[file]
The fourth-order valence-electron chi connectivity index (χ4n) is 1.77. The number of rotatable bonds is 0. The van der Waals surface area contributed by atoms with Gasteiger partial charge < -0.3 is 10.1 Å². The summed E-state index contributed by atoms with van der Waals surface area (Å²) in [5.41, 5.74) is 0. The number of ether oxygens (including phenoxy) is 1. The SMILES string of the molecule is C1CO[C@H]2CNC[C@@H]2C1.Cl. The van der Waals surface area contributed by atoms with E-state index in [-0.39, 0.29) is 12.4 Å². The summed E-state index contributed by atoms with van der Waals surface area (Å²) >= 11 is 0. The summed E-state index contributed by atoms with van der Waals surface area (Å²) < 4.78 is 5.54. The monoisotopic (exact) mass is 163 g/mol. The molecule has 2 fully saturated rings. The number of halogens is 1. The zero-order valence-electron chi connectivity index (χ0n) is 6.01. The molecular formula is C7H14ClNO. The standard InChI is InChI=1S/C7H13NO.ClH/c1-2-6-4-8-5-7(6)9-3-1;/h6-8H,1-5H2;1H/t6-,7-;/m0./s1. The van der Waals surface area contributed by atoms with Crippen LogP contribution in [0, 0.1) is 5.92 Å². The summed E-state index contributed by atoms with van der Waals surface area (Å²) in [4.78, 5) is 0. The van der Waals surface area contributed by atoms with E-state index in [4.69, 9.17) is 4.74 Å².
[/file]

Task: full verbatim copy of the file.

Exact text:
The fourth-order valence-electron chi connectivity index (χ4n) is 1.77. The number of rotatable bonds is 0. The van der Waals surface area contributed by atoms with Gasteiger partial charge < -0.3 is 10.1 Å². The summed E-state index contributed by atoms with van der Waals surface area (Å²) in [5.41, 5.74) is 0. The number of ether oxygens (including phenoxy) is 1. The SMILES string of the molecule is C1CO[C@H]2CNC[C@@H]2C1.Cl. The van der Waals surface area contributed by atoms with E-state index in [-0.39, 0.29) is 12.4 Å². The summed E-state index contributed by atoms with van der Waals surface area (Å²) >= 11 is 0. The summed E-state index contributed by atoms with van der Waals surface area (Å²) < 4.78 is 5.54. The monoisotopic (exact) mass is 163 g/mol. The molecule has 2 fully saturated rings. The number of halogens is 1. The zero-order valence-electron chi connectivity index (χ0n) is 6.01. The molecular formula is C7H14ClNO. The standard InChI is InChI=1S/C7H13NO.ClH/c1-2-6-4-8-5-7(6)9-3-1;/h6-8H,1-5H2;1H/t6-,7-;/m0./s1. The van der Waals surface area contributed by atoms with Crippen LogP contribution in [0, 0.1) is 5.92 Å². The summed E-state index contributed by atoms with van der Waals surface area (Å²) in [4.78, 5) is 0. The van der Waals surface area contributed by atoms with E-state index in [4.69, 9.17) is 4.74 Å².